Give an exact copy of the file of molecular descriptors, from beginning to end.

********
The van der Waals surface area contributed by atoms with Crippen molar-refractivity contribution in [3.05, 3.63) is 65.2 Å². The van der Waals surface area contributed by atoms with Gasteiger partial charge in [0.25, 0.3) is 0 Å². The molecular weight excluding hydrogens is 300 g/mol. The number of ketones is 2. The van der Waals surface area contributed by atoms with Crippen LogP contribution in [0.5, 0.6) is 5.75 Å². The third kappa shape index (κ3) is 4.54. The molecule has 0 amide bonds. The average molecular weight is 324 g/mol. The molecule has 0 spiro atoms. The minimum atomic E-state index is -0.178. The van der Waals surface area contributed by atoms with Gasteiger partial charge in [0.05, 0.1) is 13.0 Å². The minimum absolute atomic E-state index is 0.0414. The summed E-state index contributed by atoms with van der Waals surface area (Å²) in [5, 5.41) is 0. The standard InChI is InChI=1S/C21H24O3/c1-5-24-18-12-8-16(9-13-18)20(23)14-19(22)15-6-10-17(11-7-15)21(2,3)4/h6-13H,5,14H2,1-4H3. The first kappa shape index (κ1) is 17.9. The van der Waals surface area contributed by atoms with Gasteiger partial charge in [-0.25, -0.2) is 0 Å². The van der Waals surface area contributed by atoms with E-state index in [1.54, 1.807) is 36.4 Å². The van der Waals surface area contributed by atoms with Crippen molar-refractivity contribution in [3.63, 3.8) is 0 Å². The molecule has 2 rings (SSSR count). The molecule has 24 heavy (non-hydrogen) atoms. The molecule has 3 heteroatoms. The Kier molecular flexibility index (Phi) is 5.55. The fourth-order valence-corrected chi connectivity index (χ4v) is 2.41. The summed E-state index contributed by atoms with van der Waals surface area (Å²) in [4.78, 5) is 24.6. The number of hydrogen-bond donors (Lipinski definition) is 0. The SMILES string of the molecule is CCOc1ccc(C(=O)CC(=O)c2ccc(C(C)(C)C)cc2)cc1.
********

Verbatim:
The van der Waals surface area contributed by atoms with Crippen molar-refractivity contribution in [3.05, 3.63) is 65.2 Å². The van der Waals surface area contributed by atoms with Gasteiger partial charge in [0.25, 0.3) is 0 Å². The molecular weight excluding hydrogens is 300 g/mol. The number of ketones is 2. The van der Waals surface area contributed by atoms with Crippen LogP contribution in [0.5, 0.6) is 5.75 Å². The third kappa shape index (κ3) is 4.54. The molecule has 0 amide bonds. The average molecular weight is 324 g/mol. The molecule has 0 spiro atoms. The minimum atomic E-state index is -0.178. The van der Waals surface area contributed by atoms with Gasteiger partial charge in [0.05, 0.1) is 13.0 Å². The minimum absolute atomic E-state index is 0.0414. The summed E-state index contributed by atoms with van der Waals surface area (Å²) in [5, 5.41) is 0. The standard InChI is InChI=1S/C21H24O3/c1-5-24-18-12-8-16(9-13-18)20(23)14-19(22)15-6-10-17(11-7-15)21(2,3)4/h6-13H,5,14H2,1-4H3. The first kappa shape index (κ1) is 17.9. The van der Waals surface area contributed by atoms with Gasteiger partial charge in [-0.25, -0.2) is 0 Å². The van der Waals surface area contributed by atoms with E-state index in [1.54, 1.807) is 36.4 Å². The van der Waals surface area contributed by atoms with Crippen molar-refractivity contribution in [3.63, 3.8) is 0 Å². The molecule has 2 rings (SSSR count). The molecule has 24 heavy (non-hydrogen) atoms. The molecule has 3 heteroatoms. The Kier molecular flexibility index (Phi) is 5.55. The fourth-order valence-corrected chi connectivity index (χ4v) is 2.41. The summed E-state index contributed by atoms with van der Waals surface area (Å²) in [4.78, 5) is 24.6. The number of hydrogen-bond donors (Lipinski definition) is 0. The SMILES string of the molecule is CCOc1ccc(C(=O)CC(=O)c2ccc(C(C)(C)C)cc2)cc1.